The insanity that overtook New York in the late ’60s and early ’70s–hard-drug home deliveries, sexually permissive underground watering holes like Studio 54 and Max’s Kansas City, churches converted into gay bars and a haze of pot smoke and paparazzi bulbs–may be viewed, in retrospect, as Oz on helium. But there were no more publicized exponents of this abattoir of self-indulgence and instant tabloid fame than the unfortunate freaks who fell into the clutches of Andy Warhol. Now comes Beautiful Darling, an extraordinarily sad, touching and compassionate documentary by James Rasin about transvestite Candy Darling, the louche Warhol superstar whose perfumed vapor glowed briefly before it was extinguished by the man who exploited her in cheap, cheesy trash like Flesh and Women in Revolt, and by a public that grew weary of her flamboyance and moved on.
But before she died of cancer in 1974 at age 30, Candy Darling made the most of her famous 15 minutes. Born Jimmy Slattery in a suburban tract house in Massapequa, Long Island, to middle-class parents in a boring community of conformity, this skinny misfit, who worshiped Marilyn Monroe and wrote fan letters to Kim Novak (she answered!), seemed preordained to run away and reinvent himself. Manhattan was, of course, his salvation. It was an island of escape, stoked by drugs and dreams, but it was a bad time for drag queens. Hiding their beards with pancake makeup, they were harassed by cops, not to mention a magnet for bullies and psychos. But there was always a place at the table at 33 Union Square West, where Andy Warhol’s Factory welcomed society’s rejects with a Polaroid. Living from hand to mouth, sleeping on people’s floors, bunking in digs at the Chelsea Hotel, taking hormones so she could walk in the street without fear, Candy saw her acceptance in the celebrity underworld spread like mayonnaise. Warhol promised to make her the next Lana Turner. It never happened, but he paraded her around as one of his entourage, one that came to resemble Tod Browning’s Freaks. With cherry lipstick, mink eyelashes and manicured fingernails covering her Adam’s apple, she was photographed by everyone from Richard Avedon to Robert Mapplethorpe. Tennessee Williams almost rescued her with a small role in his Off Broadway Small Craft Warnings (his producer stopped speaking to him), but when the play’s run ended, everyone deserted her, leaving her in despair. Lost in indentity confusion, never sure of what part to play, she was neither a woman nor a man. She was her own invention, and a sex change would have destroyed her creation. Even while dying, she posed in the sheets with a long-stemmed red rose, seeing it as a link to Monroe and Harlow–dying young, blond and beautiful. Nobody claimed her ashes.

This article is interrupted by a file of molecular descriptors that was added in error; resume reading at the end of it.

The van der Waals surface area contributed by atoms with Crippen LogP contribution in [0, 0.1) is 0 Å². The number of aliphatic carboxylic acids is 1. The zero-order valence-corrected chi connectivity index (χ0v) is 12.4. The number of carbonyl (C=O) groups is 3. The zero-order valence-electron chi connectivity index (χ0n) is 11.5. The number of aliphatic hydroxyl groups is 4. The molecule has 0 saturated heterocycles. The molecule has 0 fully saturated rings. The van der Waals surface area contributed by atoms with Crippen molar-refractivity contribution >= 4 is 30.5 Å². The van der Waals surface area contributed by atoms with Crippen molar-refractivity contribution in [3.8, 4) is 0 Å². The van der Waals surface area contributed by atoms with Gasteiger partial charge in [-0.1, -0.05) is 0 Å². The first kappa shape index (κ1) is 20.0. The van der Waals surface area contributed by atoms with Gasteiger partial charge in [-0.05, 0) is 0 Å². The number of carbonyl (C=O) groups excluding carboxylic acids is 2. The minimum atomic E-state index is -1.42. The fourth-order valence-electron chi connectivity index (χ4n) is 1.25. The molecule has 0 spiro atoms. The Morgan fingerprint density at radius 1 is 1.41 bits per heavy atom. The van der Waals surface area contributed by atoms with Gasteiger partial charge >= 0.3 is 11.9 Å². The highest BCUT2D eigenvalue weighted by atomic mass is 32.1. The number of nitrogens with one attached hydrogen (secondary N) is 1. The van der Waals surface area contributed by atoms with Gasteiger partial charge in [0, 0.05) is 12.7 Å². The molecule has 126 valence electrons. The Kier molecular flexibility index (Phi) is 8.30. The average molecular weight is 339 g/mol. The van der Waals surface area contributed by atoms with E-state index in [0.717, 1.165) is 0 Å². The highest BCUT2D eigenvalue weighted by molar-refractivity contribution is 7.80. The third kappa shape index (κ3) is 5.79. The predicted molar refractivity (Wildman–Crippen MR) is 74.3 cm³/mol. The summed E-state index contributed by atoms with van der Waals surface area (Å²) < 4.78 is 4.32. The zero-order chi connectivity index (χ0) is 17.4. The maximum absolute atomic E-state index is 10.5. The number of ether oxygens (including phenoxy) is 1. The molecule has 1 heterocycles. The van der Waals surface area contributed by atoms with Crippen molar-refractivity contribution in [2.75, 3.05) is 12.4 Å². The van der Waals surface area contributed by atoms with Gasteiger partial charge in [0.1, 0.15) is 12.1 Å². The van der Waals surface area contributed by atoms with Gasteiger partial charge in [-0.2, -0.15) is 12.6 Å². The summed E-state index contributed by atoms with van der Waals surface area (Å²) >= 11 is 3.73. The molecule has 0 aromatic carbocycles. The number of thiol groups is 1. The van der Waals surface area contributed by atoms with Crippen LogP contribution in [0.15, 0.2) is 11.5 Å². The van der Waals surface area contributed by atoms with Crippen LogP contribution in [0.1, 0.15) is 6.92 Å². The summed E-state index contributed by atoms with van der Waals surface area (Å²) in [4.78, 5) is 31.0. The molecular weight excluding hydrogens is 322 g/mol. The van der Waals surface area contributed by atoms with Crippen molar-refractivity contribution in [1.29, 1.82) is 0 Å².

Woven into the story is the firsthand involvement of her comrade and fan Jeremiah Newton, who lived with her cremated remains for 30 years before burying her in a rural cemetery in upstate New York. The film employs archival footage, Candy’s diaries (read in voice-over by Chloë Sevigny) and exhaustive interviews, and the cast, living and dead, includes Fran Lebowitz, Dennis Hopper, Peter Beard, Jane Fonda, Truman Capote, John Waters and a surprisingly spry fellow Warhol superstar, Holly Woodlawn, who contributes valuable candor. The movie doesn’t say what happened to Viva, Ultra Violet or Joe D’Allesandro–but unlike Edie Sedgwick, Jackie Curtis and other Warhol discards, Holly Woodlawn is a healthy survivor.
It happened only 40 years ago, but it seems like another planet. And yet Candy Darling stands, forgotten by almost everybody, as a symbol of lost hope, a displaced innocent who spent every waking minute desperately daydreaming about making a dent in the get-famous business, and managing, for a few minutes of pop glory, to succeed.
Running time 86 minutes
Written and directed by James Rasin
Starring Holly Woodlawn, John Waters, Jane Fonda
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